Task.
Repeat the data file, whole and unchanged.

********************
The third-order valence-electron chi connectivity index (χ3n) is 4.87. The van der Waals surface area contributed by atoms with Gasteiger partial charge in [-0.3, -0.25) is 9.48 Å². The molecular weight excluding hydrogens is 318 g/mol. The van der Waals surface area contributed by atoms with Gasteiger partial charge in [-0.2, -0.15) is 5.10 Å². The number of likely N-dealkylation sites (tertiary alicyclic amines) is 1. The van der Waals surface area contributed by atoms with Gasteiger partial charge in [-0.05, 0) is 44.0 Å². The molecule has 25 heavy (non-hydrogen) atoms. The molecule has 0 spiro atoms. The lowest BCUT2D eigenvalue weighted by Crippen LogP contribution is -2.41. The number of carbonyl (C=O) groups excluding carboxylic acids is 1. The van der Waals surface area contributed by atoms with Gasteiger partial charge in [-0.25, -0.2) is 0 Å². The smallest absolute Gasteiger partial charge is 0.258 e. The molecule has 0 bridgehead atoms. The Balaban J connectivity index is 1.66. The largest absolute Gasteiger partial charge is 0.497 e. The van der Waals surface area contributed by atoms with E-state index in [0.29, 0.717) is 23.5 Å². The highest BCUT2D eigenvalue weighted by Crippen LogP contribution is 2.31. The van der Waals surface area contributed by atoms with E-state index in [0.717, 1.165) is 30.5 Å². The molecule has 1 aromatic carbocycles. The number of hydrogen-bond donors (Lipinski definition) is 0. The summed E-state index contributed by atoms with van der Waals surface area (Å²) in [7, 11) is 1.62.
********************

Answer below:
The third-order valence-electron chi connectivity index (χ3n) is 4.87. The van der Waals surface area contributed by atoms with Gasteiger partial charge in [-0.3, -0.25) is 9.48 Å². The molecular weight excluding hydrogens is 318 g/mol. The van der Waals surface area contributed by atoms with Gasteiger partial charge in [-0.2, -0.15) is 5.10 Å². The number of likely N-dealkylation sites (tertiary alicyclic amines) is 1. The van der Waals surface area contributed by atoms with Gasteiger partial charge in [-0.05, 0) is 44.0 Å². The molecule has 25 heavy (non-hydrogen) atoms. The molecule has 0 spiro atoms. The lowest BCUT2D eigenvalue weighted by Crippen LogP contribution is -2.41. The number of carbonyl (C=O) groups excluding carboxylic acids is 1. The van der Waals surface area contributed by atoms with Gasteiger partial charge in [-0.25, -0.2) is 0 Å². The smallest absolute Gasteiger partial charge is 0.258 e. The molecule has 0 bridgehead atoms. The Balaban J connectivity index is 1.66. The largest absolute Gasteiger partial charge is 0.497 e. The van der Waals surface area contributed by atoms with E-state index in [0.29, 0.717) is 23.5 Å². The highest BCUT2D eigenvalue weighted by Crippen LogP contribution is 2.31. The van der Waals surface area contributed by atoms with E-state index in [0.717, 1.165) is 30.5 Å². The molecule has 1 aromatic carbocycles. The number of hydrogen-bond donors (Lipinski definition) is 0. The summed E-state index contributed by atoms with van der Waals surface area (Å²) in [7, 11) is 1.62.